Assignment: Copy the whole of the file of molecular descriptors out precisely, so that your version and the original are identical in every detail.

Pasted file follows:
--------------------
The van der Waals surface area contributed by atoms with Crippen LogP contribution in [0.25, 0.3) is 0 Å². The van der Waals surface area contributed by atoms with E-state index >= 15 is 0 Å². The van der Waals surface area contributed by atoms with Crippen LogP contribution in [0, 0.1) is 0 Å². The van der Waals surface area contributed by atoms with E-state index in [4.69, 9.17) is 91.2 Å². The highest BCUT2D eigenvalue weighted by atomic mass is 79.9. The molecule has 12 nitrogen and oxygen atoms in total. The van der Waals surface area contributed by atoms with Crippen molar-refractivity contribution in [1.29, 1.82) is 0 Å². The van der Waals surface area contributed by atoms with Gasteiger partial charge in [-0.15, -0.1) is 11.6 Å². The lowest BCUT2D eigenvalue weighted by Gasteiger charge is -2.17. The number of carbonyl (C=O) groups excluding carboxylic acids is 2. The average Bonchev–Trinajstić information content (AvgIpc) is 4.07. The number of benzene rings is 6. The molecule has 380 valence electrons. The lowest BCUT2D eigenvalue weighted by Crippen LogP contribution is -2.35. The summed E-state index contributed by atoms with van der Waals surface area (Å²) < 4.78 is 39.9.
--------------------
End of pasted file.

The van der Waals surface area contributed by atoms with Crippen LogP contribution in [0.25, 0.3) is 0 Å². The van der Waals surface area contributed by atoms with E-state index >= 15 is 0 Å². The van der Waals surface area contributed by atoms with Crippen LogP contribution in [0, 0.1) is 0 Å². The van der Waals surface area contributed by atoms with E-state index in [4.69, 9.17) is 91.2 Å². The highest BCUT2D eigenvalue weighted by atomic mass is 79.9. The molecule has 12 nitrogen and oxygen atoms in total. The van der Waals surface area contributed by atoms with Crippen molar-refractivity contribution in [1.29, 1.82) is 0 Å². The van der Waals surface area contributed by atoms with Gasteiger partial charge in [-0.15, -0.1) is 11.6 Å². The lowest BCUT2D eigenvalue weighted by Gasteiger charge is -2.17. The number of carbonyl (C=O) groups excluding carboxylic acids is 2. The average Bonchev–Trinajstić information content (AvgIpc) is 4.07. The number of benzene rings is 6. The molecule has 380 valence electrons. The lowest BCUT2D eigenvalue weighted by Crippen LogP contribution is -2.35. The summed E-state index contributed by atoms with van der Waals surface area (Å²) < 4.78 is 39.9.